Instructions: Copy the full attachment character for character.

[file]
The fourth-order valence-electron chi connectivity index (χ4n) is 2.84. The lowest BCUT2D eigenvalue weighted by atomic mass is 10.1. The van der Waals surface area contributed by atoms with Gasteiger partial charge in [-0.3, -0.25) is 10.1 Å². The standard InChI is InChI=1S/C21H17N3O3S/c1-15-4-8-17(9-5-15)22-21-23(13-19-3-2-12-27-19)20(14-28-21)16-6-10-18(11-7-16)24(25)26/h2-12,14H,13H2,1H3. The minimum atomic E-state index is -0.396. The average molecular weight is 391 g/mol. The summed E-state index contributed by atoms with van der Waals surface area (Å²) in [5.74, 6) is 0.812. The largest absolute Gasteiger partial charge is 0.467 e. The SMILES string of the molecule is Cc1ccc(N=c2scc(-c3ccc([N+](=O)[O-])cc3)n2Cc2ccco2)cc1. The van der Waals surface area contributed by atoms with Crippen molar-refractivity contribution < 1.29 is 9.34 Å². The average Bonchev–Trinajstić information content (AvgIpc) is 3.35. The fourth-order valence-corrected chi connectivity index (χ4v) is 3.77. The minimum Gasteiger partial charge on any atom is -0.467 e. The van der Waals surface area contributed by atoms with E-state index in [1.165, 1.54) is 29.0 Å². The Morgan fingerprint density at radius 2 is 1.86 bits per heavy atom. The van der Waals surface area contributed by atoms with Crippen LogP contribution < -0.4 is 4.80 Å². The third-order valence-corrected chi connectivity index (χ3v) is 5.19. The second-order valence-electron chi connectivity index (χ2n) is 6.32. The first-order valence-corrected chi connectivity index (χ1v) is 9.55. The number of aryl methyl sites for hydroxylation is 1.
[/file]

The fourth-order valence-electron chi connectivity index (χ4n) is 2.84. The lowest BCUT2D eigenvalue weighted by atomic mass is 10.1. The van der Waals surface area contributed by atoms with Gasteiger partial charge in [-0.3, -0.25) is 10.1 Å². The standard InChI is InChI=1S/C21H17N3O3S/c1-15-4-8-17(9-5-15)22-21-23(13-19-3-2-12-27-19)20(14-28-21)16-6-10-18(11-7-16)24(25)26/h2-12,14H,13H2,1H3. The minimum atomic E-state index is -0.396. The average molecular weight is 391 g/mol. The summed E-state index contributed by atoms with van der Waals surface area (Å²) in [5.74, 6) is 0.812. The largest absolute Gasteiger partial charge is 0.467 e. The SMILES string of the molecule is Cc1ccc(N=c2scc(-c3ccc([N+](=O)[O-])cc3)n2Cc2ccco2)cc1. The van der Waals surface area contributed by atoms with Crippen molar-refractivity contribution < 1.29 is 9.34 Å². The average Bonchev–Trinajstić information content (AvgIpc) is 3.35. The fourth-order valence-corrected chi connectivity index (χ4v) is 3.77. The minimum Gasteiger partial charge on any atom is -0.467 e. The van der Waals surface area contributed by atoms with E-state index in [1.165, 1.54) is 29.0 Å². The Morgan fingerprint density at radius 2 is 1.86 bits per heavy atom. The van der Waals surface area contributed by atoms with Crippen LogP contribution < -0.4 is 4.80 Å². The third-order valence-corrected chi connectivity index (χ3v) is 5.19. The second-order valence-electron chi connectivity index (χ2n) is 6.32. The first-order valence-corrected chi connectivity index (χ1v) is 9.55. The number of aryl methyl sites for hydroxylation is 1.